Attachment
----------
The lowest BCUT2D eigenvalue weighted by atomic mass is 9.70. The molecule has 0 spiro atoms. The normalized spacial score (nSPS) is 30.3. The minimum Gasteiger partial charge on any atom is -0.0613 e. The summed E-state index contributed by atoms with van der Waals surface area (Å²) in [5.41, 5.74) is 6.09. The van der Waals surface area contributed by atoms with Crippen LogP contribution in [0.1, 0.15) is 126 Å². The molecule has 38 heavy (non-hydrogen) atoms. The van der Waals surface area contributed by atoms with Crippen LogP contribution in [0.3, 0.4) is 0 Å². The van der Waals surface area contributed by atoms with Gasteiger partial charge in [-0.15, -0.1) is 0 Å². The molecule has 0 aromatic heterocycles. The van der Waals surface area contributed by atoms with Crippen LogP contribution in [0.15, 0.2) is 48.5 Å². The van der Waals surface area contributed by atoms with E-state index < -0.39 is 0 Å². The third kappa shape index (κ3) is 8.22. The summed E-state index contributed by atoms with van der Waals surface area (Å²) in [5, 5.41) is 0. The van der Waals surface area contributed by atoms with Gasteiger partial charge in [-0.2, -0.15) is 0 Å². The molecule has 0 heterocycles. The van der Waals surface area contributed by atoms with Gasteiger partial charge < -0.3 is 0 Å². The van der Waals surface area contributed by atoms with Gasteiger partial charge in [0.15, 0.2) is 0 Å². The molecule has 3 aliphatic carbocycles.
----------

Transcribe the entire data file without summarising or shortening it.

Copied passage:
The lowest BCUT2D eigenvalue weighted by atomic mass is 9.70. The molecule has 0 spiro atoms. The normalized spacial score (nSPS) is 30.3. The minimum Gasteiger partial charge on any atom is -0.0613 e. The summed E-state index contributed by atoms with van der Waals surface area (Å²) in [5.41, 5.74) is 6.09. The van der Waals surface area contributed by atoms with Crippen LogP contribution in [0.1, 0.15) is 126 Å². The molecule has 38 heavy (non-hydrogen) atoms. The van der Waals surface area contributed by atoms with Crippen LogP contribution in [0.3, 0.4) is 0 Å². The van der Waals surface area contributed by atoms with Gasteiger partial charge in [-0.15, -0.1) is 0 Å². The molecule has 0 aromatic heterocycles. The van der Waals surface area contributed by atoms with Crippen LogP contribution in [0.15, 0.2) is 48.5 Å². The van der Waals surface area contributed by atoms with E-state index < -0.39 is 0 Å². The third kappa shape index (κ3) is 8.22. The summed E-state index contributed by atoms with van der Waals surface area (Å²) in [5, 5.41) is 0. The van der Waals surface area contributed by atoms with Gasteiger partial charge in [-0.2, -0.15) is 0 Å². The molecule has 0 heterocycles. The van der Waals surface area contributed by atoms with Gasteiger partial charge < -0.3 is 0 Å². The van der Waals surface area contributed by atoms with Gasteiger partial charge in [0.15, 0.2) is 0 Å². The molecule has 3 aliphatic carbocycles.